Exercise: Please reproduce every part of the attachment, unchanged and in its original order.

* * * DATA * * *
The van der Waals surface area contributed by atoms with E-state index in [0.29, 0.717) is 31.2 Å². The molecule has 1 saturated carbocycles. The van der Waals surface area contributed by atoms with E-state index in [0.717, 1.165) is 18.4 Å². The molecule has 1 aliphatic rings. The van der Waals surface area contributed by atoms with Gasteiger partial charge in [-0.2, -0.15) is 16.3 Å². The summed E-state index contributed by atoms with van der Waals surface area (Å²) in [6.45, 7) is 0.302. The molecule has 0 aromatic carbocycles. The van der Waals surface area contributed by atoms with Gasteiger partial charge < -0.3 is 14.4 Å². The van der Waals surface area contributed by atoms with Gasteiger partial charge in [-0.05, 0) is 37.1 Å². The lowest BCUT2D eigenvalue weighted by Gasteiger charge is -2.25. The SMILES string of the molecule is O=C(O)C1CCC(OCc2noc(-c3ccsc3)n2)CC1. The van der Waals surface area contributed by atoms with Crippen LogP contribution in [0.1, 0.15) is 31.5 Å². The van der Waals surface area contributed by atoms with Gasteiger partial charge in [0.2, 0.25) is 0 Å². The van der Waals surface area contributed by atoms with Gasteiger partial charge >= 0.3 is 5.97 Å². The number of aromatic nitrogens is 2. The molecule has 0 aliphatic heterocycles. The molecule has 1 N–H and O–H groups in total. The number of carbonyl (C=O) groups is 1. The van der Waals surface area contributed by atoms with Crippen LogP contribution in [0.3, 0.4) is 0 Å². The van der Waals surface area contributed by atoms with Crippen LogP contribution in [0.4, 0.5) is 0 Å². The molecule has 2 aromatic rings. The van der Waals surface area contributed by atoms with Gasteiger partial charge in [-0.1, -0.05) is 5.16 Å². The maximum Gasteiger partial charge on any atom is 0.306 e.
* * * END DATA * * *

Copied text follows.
The van der Waals surface area contributed by atoms with E-state index in [0.29, 0.717) is 31.2 Å². The molecule has 1 saturated carbocycles. The van der Waals surface area contributed by atoms with E-state index in [0.717, 1.165) is 18.4 Å². The molecule has 1 aliphatic rings. The van der Waals surface area contributed by atoms with Gasteiger partial charge in [-0.2, -0.15) is 16.3 Å². The summed E-state index contributed by atoms with van der Waals surface area (Å²) in [6.45, 7) is 0.302. The molecule has 0 aromatic carbocycles. The van der Waals surface area contributed by atoms with Gasteiger partial charge < -0.3 is 14.4 Å². The van der Waals surface area contributed by atoms with Gasteiger partial charge in [-0.05, 0) is 37.1 Å². The lowest BCUT2D eigenvalue weighted by Gasteiger charge is -2.25. The SMILES string of the molecule is O=C(O)C1CCC(OCc2noc(-c3ccsc3)n2)CC1. The van der Waals surface area contributed by atoms with Crippen LogP contribution in [0.1, 0.15) is 31.5 Å². The van der Waals surface area contributed by atoms with Gasteiger partial charge in [0.2, 0.25) is 0 Å². The van der Waals surface area contributed by atoms with Gasteiger partial charge >= 0.3 is 5.97 Å². The number of aromatic nitrogens is 2. The molecule has 0 aliphatic heterocycles. The molecule has 1 N–H and O–H groups in total. The number of carbonyl (C=O) groups is 1. The van der Waals surface area contributed by atoms with Crippen LogP contribution in [0.3, 0.4) is 0 Å². The van der Waals surface area contributed by atoms with Crippen LogP contribution in [0.4, 0.5) is 0 Å². The molecule has 2 aromatic rings. The van der Waals surface area contributed by atoms with Gasteiger partial charge in [-0.1, -0.05) is 5.16 Å². The maximum Gasteiger partial charge on any atom is 0.306 e.